The Supreme Court upheld criminal penalties Monday for promoting child pornography.
The court, in a 7-2 decision, brushed aside concerns that the law could apply to mainstream movies that depict adolescent sex, classic literature or innocent e-mails that describe pictures of grandchildren.
The ruling upheld part of a 2003 law that also prohibits possession of child porn. It replaced an earlier law against child pornography that the court struck down as unconstitutional.
The law sets a five-year mandatory prison term for promoting, or pandering, child porn. It does not require that someone actually possess child pornography. Opponents have said the law could apply to movies like "Traffic" or "Titanic" that depict adolescent sex.
But Justice Antonin Scalia, in his opinion for the court, said the law does not cover movie sex. There is no "possibility that virtual child pornography or sex between youthful-looking adult actors might be covered by the term 'simulated sexual intercourse,'" Scalia said.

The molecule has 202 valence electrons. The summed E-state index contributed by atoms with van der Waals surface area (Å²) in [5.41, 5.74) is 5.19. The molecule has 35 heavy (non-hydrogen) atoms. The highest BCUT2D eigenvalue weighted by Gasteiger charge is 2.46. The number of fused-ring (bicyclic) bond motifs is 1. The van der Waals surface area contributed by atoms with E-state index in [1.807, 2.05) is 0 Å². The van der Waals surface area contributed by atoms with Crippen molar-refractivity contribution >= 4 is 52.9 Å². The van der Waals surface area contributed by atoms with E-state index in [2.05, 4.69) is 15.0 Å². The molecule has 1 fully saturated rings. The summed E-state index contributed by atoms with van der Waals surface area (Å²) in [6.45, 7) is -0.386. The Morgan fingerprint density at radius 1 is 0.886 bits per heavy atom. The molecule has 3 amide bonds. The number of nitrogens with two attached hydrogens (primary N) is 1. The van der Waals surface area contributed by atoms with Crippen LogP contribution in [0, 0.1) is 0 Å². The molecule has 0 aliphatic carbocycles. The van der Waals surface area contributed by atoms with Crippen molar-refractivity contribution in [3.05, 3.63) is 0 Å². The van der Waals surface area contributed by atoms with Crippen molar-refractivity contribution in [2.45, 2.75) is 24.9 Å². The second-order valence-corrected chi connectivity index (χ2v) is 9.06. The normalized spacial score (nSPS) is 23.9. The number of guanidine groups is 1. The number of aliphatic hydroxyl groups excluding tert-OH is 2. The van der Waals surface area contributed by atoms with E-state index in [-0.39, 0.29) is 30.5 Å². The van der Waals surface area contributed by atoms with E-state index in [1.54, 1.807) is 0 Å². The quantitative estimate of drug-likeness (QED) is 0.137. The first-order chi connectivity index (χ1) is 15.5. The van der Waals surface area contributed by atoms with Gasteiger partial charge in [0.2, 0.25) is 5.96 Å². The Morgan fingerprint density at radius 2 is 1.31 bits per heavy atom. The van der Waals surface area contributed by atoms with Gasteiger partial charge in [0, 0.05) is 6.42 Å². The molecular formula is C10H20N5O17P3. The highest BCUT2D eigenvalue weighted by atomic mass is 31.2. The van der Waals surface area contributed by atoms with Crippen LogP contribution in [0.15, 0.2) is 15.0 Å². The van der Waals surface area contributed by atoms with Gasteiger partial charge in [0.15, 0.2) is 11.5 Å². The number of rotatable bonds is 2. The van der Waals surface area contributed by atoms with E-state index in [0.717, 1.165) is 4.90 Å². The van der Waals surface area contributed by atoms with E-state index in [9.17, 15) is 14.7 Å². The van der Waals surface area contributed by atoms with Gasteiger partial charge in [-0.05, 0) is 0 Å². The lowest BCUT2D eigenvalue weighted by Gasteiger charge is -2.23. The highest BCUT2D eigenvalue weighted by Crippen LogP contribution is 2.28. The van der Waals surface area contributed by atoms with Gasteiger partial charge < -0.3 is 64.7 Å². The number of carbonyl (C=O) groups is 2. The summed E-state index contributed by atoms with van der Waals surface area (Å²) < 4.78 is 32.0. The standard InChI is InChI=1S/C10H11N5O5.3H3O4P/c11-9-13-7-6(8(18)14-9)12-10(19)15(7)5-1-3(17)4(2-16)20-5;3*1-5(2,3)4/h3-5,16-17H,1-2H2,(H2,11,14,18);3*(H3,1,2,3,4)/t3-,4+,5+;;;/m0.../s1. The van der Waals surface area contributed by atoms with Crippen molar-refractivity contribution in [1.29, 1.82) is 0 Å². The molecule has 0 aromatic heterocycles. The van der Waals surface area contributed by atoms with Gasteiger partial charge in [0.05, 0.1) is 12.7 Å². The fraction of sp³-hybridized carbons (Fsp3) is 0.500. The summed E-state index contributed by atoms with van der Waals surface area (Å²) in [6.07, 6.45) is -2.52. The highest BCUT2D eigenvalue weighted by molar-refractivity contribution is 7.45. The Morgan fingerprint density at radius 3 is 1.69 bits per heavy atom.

Likewise, Scalia said, First Amendment protections do not apply to "offers to provide or requests to obtain child pornography."
Justice David Souter, joined by Justice Ruth Bader Ginsburg, dissented. Souter said promotion of images that are not real children engaging in pornography still could be the basis for prosecution under the law. Possession of those images, on the other hand, may not be prosecuted, Souter said.
"I believe that maintaining the First Amendment protection of expression we have previously held to cover fake child pornography requires a limit to the law's criminalization of pandering proposals," Souter said.